Bachelor goes a-wooing 5. By Lise Sørensen

Collin’s house in Copenhagen. Foto Lars Bjørnsten Odense

For some years Andersen was secretly infatuated with Louise, the youngest daughter of his benefactor Jonas Collin.
When he wrote the Life Story, the experience was still fresh, and he describes it for the young Louise as something very central. But there is nothing about Louise herself except that he had never noticed her as a child. The Life Story is generally regarded as a sort of extended proposal to Louise. As such, it is, if anything, even less tactical or seductive than the letter to Riborg. Yet it was definitely meant to win her, testifying to a pride usually associated with other ages and indicating that, in away , he was the courting bachelor right from the first. Helplessly over- and under-mature for the job!
Louise hardly knew what answer to give to so great an honour; and so gave no answer. It distressed Andersen, of course, who felt he had given her his whole soul and mind in this self-portrait -and yet not even an answer!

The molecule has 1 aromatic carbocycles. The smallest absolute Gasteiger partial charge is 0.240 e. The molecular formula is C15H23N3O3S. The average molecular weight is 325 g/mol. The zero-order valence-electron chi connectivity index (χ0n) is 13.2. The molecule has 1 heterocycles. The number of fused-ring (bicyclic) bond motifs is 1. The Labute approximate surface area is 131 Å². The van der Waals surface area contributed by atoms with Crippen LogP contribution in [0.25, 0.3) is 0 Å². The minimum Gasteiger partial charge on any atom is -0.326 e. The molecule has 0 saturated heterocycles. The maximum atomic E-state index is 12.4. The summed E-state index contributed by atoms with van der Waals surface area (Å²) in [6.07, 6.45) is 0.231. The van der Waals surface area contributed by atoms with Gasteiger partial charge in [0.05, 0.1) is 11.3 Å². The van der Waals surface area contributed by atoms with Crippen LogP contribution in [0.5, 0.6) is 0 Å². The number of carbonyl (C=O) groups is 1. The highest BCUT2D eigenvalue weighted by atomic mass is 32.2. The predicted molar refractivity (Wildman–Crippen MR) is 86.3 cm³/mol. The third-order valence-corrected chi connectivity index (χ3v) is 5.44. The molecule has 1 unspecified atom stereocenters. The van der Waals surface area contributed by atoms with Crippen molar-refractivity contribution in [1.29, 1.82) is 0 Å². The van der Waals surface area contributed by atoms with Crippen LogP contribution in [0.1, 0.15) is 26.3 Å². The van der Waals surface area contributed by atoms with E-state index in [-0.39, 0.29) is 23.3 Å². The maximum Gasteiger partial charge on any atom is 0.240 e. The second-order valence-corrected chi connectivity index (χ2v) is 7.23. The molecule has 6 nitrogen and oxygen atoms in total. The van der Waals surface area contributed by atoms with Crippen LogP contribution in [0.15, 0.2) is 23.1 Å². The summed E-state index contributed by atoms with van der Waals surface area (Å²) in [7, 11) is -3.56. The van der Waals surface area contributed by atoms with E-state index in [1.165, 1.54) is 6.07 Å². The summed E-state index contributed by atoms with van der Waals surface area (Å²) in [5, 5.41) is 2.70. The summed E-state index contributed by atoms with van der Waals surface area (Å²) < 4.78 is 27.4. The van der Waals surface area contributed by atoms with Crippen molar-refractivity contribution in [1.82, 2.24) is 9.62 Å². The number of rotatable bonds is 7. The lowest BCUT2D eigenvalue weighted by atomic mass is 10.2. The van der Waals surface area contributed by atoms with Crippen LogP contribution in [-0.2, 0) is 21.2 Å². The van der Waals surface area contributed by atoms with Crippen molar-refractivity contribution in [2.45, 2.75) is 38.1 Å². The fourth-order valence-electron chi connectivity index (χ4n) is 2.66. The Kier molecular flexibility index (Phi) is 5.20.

Soon after, Louise became engaged, and they became friends for life.

Something like the same pattern emerges in his love for the young daughter, Sophie, of his friend H. C. Ørsted. Except that now he is even more hesitant. ” A bride- a livelihood” have become ideas that are still more inseparably identified. He writes serio-comically somewhere: “I must have 1,000 a year before I dare fall in love, and 1,500 before I dare marry; and before the semi-impossible occurs, the girl is gone, captured by another, and I am an old wizened bachelor. They are sorry prospects! ”

On the evening Sophie became engaged (evidently they set aside special evenings for that in those days) he wrote in his diary:

“This Christmas I think I told her what could never be good for her! Now I shall never get married; no young girl grows for me any more, day by day I become more of an old bachelor! Oh, even yesterday I was among young people; tonight I am old! God bless you, dear beloved Sophie; you will never know how happy I could have been, affluent and with you!”

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